Before these state-level actions, however, a number of localities acted in 2014 to adopt policies to gradually raise minimum wages to $15 per hour, including Seattle, Los Angeles and San Francisco. In retrospect, it appears these localities not only acted to fill a local need but laid the groundwork for broader acceptance of what had previously seemed to be an out-of-reach goal.
The interplay between federal, state and local policy exhibited on the minimum wage is instructive for other challenging policy issues, including affordable housing, a key focus of my work. As with the minimum wage, states and localities can’t afford to wait for the federal government to take the lead in solving the nation’s persistent affordable housing problems. Fortunately, they are not, with local governments in particular beginning to adopt more aggressive housing strategies tailored to local needs.
The need for local government action regarding the minimum wage stems from two limitations of the federal minimum wage. First, it hasn’t increased since 2009, at least in part because of the political gridlock that makes it difficult to pass any new federal legislation. Second, a single minimum federal minimum wage level is not flexible enough to meet the diverse needs of different regions in the U.S., as wage levels and economic conditions vary substantially from region to region.
Similar problems are evident in affordable housing. While the federal government plays a critical role in helping millions of low-income households to afford their housing costs, only about one in every three to four households in need of housing assistance receives it. Given persistent concerns with the federal budget deficit, it seems highly unlikely the federal government will act to exponentially increase spending on affordable housing any time soon.
Moreover, just as local economies and wage levels vary from region to region, local housing markets also vary. In addition to large differences in rent levels from region to region (which federal policy can
account for), the nature of regional housing problems also varies, with the highest-cost regions in particular exhibiting an inability to increase the overall supply of housing to keep pace with growing demand. This problem requires specific policy responses that may not be needed in other markets. These policy responses – such as increases in permitted density, inclusionary zoning, expedited permitting, and reduced parking requirements – are tools that can only
be adopted at the local level, heightening the need for localities to be proactive in adopting local housing strategies to meet their housing challenges.
This is not to say there is no constructive role for state and federal government in these areas. A number of states – including California, Massachusetts, and New Jersey – have adopted state-level policies that either require or create incentives for local governments to adopt policies or practices that expand the availability of affordable housing. And the federal government has proposed a grant program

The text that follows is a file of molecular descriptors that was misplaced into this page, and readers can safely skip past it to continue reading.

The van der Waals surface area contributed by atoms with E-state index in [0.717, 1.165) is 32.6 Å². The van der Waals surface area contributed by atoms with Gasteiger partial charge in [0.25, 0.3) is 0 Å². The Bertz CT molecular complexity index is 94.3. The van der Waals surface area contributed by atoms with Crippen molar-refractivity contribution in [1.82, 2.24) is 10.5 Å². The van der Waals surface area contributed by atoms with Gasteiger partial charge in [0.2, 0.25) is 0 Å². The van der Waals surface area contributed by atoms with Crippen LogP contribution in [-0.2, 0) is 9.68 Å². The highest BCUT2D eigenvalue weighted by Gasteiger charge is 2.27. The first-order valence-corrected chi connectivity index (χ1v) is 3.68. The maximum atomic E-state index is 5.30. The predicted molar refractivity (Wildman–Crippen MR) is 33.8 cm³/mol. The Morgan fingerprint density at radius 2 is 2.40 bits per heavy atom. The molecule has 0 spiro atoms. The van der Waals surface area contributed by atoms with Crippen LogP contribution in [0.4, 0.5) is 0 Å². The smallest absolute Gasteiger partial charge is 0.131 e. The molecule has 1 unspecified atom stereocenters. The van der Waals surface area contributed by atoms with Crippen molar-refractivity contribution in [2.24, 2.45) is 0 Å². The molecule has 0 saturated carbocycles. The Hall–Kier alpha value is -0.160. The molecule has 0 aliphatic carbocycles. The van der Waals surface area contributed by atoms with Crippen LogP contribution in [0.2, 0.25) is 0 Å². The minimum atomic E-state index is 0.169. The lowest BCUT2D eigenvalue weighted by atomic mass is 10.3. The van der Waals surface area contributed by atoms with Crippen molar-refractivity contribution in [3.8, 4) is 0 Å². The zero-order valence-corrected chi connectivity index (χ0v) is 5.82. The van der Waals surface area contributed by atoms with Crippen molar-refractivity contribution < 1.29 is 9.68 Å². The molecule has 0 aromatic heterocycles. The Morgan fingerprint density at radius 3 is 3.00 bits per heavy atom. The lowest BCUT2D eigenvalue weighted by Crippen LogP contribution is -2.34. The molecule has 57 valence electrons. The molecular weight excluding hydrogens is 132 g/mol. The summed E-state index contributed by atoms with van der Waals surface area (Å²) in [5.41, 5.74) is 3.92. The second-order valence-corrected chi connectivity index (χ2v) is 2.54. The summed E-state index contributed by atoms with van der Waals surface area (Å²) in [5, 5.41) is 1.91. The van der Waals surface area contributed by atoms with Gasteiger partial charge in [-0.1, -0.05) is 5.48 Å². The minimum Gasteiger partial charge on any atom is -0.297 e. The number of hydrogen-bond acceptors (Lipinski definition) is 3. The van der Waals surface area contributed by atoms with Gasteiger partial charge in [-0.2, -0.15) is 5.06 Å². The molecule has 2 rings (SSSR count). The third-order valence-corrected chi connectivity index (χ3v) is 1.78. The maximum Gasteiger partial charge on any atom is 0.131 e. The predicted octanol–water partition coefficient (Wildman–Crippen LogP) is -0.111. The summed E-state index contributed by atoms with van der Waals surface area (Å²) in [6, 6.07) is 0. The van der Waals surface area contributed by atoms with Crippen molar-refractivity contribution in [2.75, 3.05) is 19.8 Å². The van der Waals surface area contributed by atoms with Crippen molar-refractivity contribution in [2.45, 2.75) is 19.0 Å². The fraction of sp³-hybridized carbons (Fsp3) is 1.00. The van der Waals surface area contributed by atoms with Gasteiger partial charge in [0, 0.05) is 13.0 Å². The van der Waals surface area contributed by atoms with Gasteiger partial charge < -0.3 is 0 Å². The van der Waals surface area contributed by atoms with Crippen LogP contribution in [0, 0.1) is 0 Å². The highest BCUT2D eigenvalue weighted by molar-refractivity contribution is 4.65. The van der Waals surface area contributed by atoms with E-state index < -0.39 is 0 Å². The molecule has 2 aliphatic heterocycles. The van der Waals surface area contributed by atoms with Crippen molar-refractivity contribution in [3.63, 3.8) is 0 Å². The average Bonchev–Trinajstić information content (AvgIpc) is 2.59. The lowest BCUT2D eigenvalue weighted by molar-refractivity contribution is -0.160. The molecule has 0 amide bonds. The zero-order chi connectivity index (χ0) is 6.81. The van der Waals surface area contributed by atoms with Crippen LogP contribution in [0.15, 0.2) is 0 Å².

to support and create incentives for local governments to address their housing supply challenges. But the locality is still where the rubber meets the road and where the needed policies ultimately must be implemented.
Fortunately, there are signs that local governments are moving more aggressively to meet their housing challenges. New York City is in the process of seeking upzonings (increases in permitted density) in many neighborhoods, which will trigger the required set-aside of about 25 percent of newly created units for permanently affordable housing under a new mandatory inclusionary zoning
policy adopted this year. Seattle also recently announced a housing plan
that includes a combination of increased affordability and greater density. Other cities, including Boston
, have also adopted new housing policies or plans in recent years to expand the availability of affordable housing.
It remains to be seen whether the increasingly aggressive policy actions by local governments to address their affordable housing challenges will shift the conversation about housing at the state and federal levels, as appears to be happening with respect to the minimum wage. Perhaps, as with the minimum wage, we will first see action at the state level in states where the problem is particularly acute. In any event, there will continue to be a need for local governments in high-cost markets to be proactive in adopting comprehensive strategies both to increase the overall supply of housing and to ensure the availability of housing affordable to people at all income levels.
The adoption by California and New York of policies to gradually raise the state minimum wage to $15 per hour has grabbed headlines recently, and with good reason. The federal minimum wage has not kept pace with inflation and remains well below the level that a worker (or even two workers) need(s) to support a family.